But, for some reason, I asked her to go out to dinner with me. I don't even know why. I think I was just spooked about needing to have a girl. An older person in the statistic building, a grad student, had told me "here, on this campus, you needa find a gal when you're a freshmen and then hold onto her, 'cause if you lose her, then you're gonna be single for the rest of your days here. Ain't no pickings when you're upper-class. All the girls got their boyfriends and these freshmen, they come in here with their daddies telling them not to trust any older boys, all we want is some ass, so they look to you other freshmen. Vicious cycle." So, I asked Ally out to dinner and she said yes. And I've been with her three years now.

Tonight, we were in the library studying late. I to my Statistics, she to her philosophy. At one point, she sighed heavily through her nose, then put her book down and stood up. She walked over to me, draped her hands on my shoulders, and then whispered into my ear: "I need a break. Want to be a little...Rated R?"

I had gotten used to her stupid remarks without telling her how stupid they were and just responded. "No. I am working."

"Come on. Here, in the library, it'll be exhilarating. The thrill of getting caught, the kinkiness of doing it on these books here, I'll have to keep quiet, I'm gonna try real hard, wouldn't you want to?" She started reaching down my shirt front down to my pants. I pushed her back. Then she got angry.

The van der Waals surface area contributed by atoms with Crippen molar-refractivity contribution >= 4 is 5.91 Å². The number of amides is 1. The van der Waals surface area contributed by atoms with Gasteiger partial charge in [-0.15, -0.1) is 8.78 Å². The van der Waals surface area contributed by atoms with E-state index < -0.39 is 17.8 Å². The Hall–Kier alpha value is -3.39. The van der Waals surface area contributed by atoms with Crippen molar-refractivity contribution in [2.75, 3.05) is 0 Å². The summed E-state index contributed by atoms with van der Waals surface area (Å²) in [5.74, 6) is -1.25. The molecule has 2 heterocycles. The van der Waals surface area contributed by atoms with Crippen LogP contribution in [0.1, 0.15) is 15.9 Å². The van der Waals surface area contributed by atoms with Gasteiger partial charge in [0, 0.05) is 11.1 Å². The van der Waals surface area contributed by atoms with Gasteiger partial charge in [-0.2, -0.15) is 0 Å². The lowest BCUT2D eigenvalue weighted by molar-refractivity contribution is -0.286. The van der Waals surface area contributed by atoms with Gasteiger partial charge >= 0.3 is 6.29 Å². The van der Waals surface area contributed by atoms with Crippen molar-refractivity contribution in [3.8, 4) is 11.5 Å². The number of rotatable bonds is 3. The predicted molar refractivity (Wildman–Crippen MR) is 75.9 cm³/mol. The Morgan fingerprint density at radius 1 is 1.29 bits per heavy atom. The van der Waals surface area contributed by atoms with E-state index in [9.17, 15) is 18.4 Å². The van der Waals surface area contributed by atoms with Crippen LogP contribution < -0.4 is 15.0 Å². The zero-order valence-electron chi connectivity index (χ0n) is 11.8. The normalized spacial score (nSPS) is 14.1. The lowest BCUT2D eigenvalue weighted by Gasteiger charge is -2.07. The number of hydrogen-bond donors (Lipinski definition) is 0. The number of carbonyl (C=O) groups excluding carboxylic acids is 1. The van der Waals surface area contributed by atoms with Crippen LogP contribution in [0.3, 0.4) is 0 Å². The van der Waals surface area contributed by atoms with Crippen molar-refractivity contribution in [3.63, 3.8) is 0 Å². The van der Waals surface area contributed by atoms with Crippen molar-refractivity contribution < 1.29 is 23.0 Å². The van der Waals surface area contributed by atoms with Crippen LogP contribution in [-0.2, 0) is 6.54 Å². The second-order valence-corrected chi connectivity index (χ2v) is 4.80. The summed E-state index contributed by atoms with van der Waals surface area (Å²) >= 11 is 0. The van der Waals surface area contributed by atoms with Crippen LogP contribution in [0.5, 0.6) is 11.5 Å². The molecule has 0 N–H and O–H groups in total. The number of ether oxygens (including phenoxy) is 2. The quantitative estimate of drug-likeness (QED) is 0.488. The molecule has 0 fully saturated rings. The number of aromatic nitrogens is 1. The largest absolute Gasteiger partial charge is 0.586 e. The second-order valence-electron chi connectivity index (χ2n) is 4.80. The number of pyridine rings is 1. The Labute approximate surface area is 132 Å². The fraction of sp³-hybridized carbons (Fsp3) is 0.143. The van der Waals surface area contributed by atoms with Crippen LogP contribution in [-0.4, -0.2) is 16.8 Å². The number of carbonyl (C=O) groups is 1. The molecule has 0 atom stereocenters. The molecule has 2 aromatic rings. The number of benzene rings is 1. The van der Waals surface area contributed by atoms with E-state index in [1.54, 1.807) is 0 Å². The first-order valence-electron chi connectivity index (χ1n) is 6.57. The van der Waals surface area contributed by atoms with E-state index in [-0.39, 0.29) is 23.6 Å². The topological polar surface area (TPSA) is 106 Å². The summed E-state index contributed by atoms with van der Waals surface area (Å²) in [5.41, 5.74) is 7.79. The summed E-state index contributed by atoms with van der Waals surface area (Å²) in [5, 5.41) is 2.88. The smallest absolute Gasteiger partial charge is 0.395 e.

"Look, okay, I'm sick of this. What. The. Fuck. I throw myself at you and you don't care? What kind of man are you? What is wrong with you?" I looked back at her.

"Because I won't have sex with you in a library when I am working and you are bored with your work, I am not a man?"

"There you go, trying to be logical and deduce shit like it's A to B to C. Stop doing that."

"Think about what you say then."

"Fuck you." We both stared at each other. "Goddamnit, I never should've dated you back then. I coulda been dating Adam, you know that? He asked me out, but I said no, I was dating you, and now, look at him, I always see him getting out of his truck with his friends and they're all smiling, always out front throwing a frisbee or having a beer. He's so handsome sometimes...he has muscles, unlike you. And you're doing--what? Sitting here or reading a book? What kind of college kids are you?"

"I'm a student. They often forget that they are students."

"Being a student is not just about books!" Another pause. "Aren't you pissed about me talking about Adam like that in front of you?"

"You like his muscles. I get it."